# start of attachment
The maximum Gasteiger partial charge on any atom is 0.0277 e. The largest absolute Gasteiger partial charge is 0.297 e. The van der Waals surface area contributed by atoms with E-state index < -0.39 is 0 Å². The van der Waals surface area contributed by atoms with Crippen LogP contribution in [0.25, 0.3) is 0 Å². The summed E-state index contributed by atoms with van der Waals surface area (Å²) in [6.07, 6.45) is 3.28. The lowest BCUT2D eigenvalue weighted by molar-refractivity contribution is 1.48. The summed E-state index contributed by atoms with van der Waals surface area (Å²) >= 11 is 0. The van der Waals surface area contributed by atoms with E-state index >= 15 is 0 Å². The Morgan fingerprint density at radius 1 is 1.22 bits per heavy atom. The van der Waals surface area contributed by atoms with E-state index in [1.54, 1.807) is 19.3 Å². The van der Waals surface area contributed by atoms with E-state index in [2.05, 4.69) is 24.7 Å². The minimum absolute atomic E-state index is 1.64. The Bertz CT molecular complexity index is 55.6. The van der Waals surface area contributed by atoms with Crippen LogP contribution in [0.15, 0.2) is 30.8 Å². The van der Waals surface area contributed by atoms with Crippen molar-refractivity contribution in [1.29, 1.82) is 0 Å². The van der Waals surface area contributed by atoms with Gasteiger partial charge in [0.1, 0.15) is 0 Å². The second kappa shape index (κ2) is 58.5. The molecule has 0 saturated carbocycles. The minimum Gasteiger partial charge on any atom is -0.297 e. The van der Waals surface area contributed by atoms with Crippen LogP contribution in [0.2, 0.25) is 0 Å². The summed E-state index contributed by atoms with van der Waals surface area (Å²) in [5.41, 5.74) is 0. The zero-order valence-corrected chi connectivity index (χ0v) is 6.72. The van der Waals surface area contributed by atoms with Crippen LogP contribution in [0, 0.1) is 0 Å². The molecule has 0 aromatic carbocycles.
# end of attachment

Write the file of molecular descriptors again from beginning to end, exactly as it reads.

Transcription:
The maximum Gasteiger partial charge on any atom is 0.0277 e. The largest absolute Gasteiger partial charge is 0.297 e. The van der Waals surface area contributed by atoms with E-state index < -0.39 is 0 Å². The van der Waals surface area contributed by atoms with Crippen LogP contribution in [0.25, 0.3) is 0 Å². The summed E-state index contributed by atoms with van der Waals surface area (Å²) in [6.07, 6.45) is 3.28. The lowest BCUT2D eigenvalue weighted by molar-refractivity contribution is 1.48. The summed E-state index contributed by atoms with van der Waals surface area (Å²) >= 11 is 0. The van der Waals surface area contributed by atoms with E-state index >= 15 is 0 Å². The Morgan fingerprint density at radius 1 is 1.22 bits per heavy atom. The van der Waals surface area contributed by atoms with E-state index in [1.54, 1.807) is 19.3 Å². The van der Waals surface area contributed by atoms with E-state index in [2.05, 4.69) is 24.7 Å². The minimum absolute atomic E-state index is 1.64. The Bertz CT molecular complexity index is 55.6. The van der Waals surface area contributed by atoms with Crippen LogP contribution in [0.15, 0.2) is 30.8 Å². The van der Waals surface area contributed by atoms with Crippen molar-refractivity contribution in [1.29, 1.82) is 0 Å². The van der Waals surface area contributed by atoms with Gasteiger partial charge in [0.1, 0.15) is 0 Å². The second kappa shape index (κ2) is 58.5. The molecule has 0 saturated carbocycles. The minimum Gasteiger partial charge on any atom is -0.297 e. The van der Waals surface area contributed by atoms with Crippen LogP contribution in [0.2, 0.25) is 0 Å². The summed E-state index contributed by atoms with van der Waals surface area (Å²) in [5.41, 5.74) is 0. The zero-order valence-corrected chi connectivity index (χ0v) is 6.72. The van der Waals surface area contributed by atoms with Crippen LogP contribution in [0, 0.1) is 0 Å². The molecule has 0 aromatic carbocycles.